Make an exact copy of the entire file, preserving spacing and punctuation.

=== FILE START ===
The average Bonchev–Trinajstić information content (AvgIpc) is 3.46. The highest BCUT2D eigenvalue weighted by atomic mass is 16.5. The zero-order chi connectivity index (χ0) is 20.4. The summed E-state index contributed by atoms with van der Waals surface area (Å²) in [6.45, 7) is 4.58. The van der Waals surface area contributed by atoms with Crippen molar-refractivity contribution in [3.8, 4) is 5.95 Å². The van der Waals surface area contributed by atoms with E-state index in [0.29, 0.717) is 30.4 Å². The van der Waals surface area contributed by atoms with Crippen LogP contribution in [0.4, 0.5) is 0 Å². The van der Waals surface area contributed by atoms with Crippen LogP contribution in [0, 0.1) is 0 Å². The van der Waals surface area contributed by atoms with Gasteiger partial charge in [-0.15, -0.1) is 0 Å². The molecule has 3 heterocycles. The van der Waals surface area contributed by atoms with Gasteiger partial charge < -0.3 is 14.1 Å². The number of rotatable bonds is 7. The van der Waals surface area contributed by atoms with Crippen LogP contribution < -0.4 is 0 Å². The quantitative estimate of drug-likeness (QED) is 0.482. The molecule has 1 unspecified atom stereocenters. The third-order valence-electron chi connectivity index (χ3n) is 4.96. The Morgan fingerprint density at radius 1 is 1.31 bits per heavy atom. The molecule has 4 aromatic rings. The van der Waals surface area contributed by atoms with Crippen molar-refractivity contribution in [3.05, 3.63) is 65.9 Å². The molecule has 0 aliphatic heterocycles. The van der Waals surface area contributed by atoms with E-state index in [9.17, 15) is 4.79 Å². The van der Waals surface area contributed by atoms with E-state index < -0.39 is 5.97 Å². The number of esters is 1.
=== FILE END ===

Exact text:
The average Bonchev–Trinajstić information content (AvgIpc) is 3.46. The highest BCUT2D eigenvalue weighted by atomic mass is 16.5. The zero-order chi connectivity index (χ0) is 20.4. The summed E-state index contributed by atoms with van der Waals surface area (Å²) in [6.45, 7) is 4.58. The van der Waals surface area contributed by atoms with Crippen molar-refractivity contribution in [3.8, 4) is 5.95 Å². The van der Waals surface area contributed by atoms with E-state index in [0.29, 0.717) is 30.4 Å². The van der Waals surface area contributed by atoms with Crippen LogP contribution in [0.4, 0.5) is 0 Å². The van der Waals surface area contributed by atoms with Crippen LogP contribution in [0, 0.1) is 0 Å². The van der Waals surface area contributed by atoms with Gasteiger partial charge in [-0.15, -0.1) is 0 Å². The molecule has 3 heterocycles. The van der Waals surface area contributed by atoms with Gasteiger partial charge < -0.3 is 14.1 Å². The number of rotatable bonds is 7. The van der Waals surface area contributed by atoms with Crippen LogP contribution < -0.4 is 0 Å². The quantitative estimate of drug-likeness (QED) is 0.482. The molecule has 1 unspecified atom stereocenters. The third-order valence-electron chi connectivity index (χ3n) is 4.96. The Morgan fingerprint density at radius 1 is 1.31 bits per heavy atom. The molecule has 4 aromatic rings. The van der Waals surface area contributed by atoms with Crippen molar-refractivity contribution in [3.05, 3.63) is 65.9 Å². The molecule has 0 aliphatic heterocycles. The van der Waals surface area contributed by atoms with E-state index in [9.17, 15) is 4.79 Å². The van der Waals surface area contributed by atoms with E-state index < -0.39 is 5.97 Å². The number of esters is 1.